Hadfield frequently shared snippets of daily life in space, from how astronauts sleep to how to cook a space burrito.

Here, he demonstrates what happens when you wring a wet washcloth in space:

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14 Oct

Sun Looks Like A Jack-O'-Lantern In New NASA Photo

Just in time for Halloween, a new photo from NASA reveals a spooky sight in the sky: a jack-o'-lantern face on the sun.

NASA explains:

"The active regions appear brighter because those are areas that emit more light and energy — markers of an intense and complex set of magnetic fields hovering in the sun’s atmosphere, the corona."

NASAHalloweenSun

Tonight on 'The Unexplained Files,' learn about an unexplained solar phenomenon spotted in Bosnia and Herzegovina. Some say it's a religious miracle, others believe it has a supernatural element. What do you think?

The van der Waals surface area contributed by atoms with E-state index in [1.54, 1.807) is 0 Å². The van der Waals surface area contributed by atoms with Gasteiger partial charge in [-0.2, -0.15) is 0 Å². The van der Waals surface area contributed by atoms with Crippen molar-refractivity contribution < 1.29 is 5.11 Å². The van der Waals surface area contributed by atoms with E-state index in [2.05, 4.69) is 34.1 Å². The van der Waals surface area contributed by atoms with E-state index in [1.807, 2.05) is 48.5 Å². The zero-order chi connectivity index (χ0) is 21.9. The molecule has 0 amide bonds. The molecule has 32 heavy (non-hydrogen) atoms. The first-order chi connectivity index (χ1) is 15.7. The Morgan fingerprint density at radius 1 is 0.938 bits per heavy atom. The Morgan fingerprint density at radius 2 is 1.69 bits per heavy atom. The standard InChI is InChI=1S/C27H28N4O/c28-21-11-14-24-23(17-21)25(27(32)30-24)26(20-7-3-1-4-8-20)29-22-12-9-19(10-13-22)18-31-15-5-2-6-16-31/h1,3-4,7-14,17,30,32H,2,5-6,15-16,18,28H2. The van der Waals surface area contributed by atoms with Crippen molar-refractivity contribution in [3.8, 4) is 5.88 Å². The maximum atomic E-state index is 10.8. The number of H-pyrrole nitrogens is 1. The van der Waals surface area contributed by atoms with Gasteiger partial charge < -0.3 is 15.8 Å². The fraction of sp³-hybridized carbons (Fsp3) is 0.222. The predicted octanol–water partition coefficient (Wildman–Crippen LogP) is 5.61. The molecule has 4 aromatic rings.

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13 Oct

Here's What Last Week's Lunar Eclipse Looked Like From Mercury (VIDEO)

The October 8 total lunar eclipse and "blood moon" were stunning from Earth but if you're curious what the event looked like from space, wonder no more.

Composed of 31 images taken two minutes apart between 5:18 a.m. to 6:18 a.m. by NASA's MESSENGER spacecraft, this animation shows the view from Mercury as the moon slowly faded from view.

"From Mercury, the Earth and Moon normally appear as if they were two very bright stars," planetary scientist Hari Nair said. "During a lunar eclipse, the Moon seems to disappear during its passage through the Earth's shadow, as shown in the movie."

Learn more about Mercury, the smallest planet in our solar system:

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24 Sep

Should Pluto Be A Planet Again?

Pluto was downgraded to a 'dwarf planet' in 2006 but a recent debate hosted by the Harvard-Smithsonian Center for Astrophysics stirred up old passions and led to a vote that overwhelmingly favored reinstating Pluto as a planet.

As Astrobiology Magazine reports: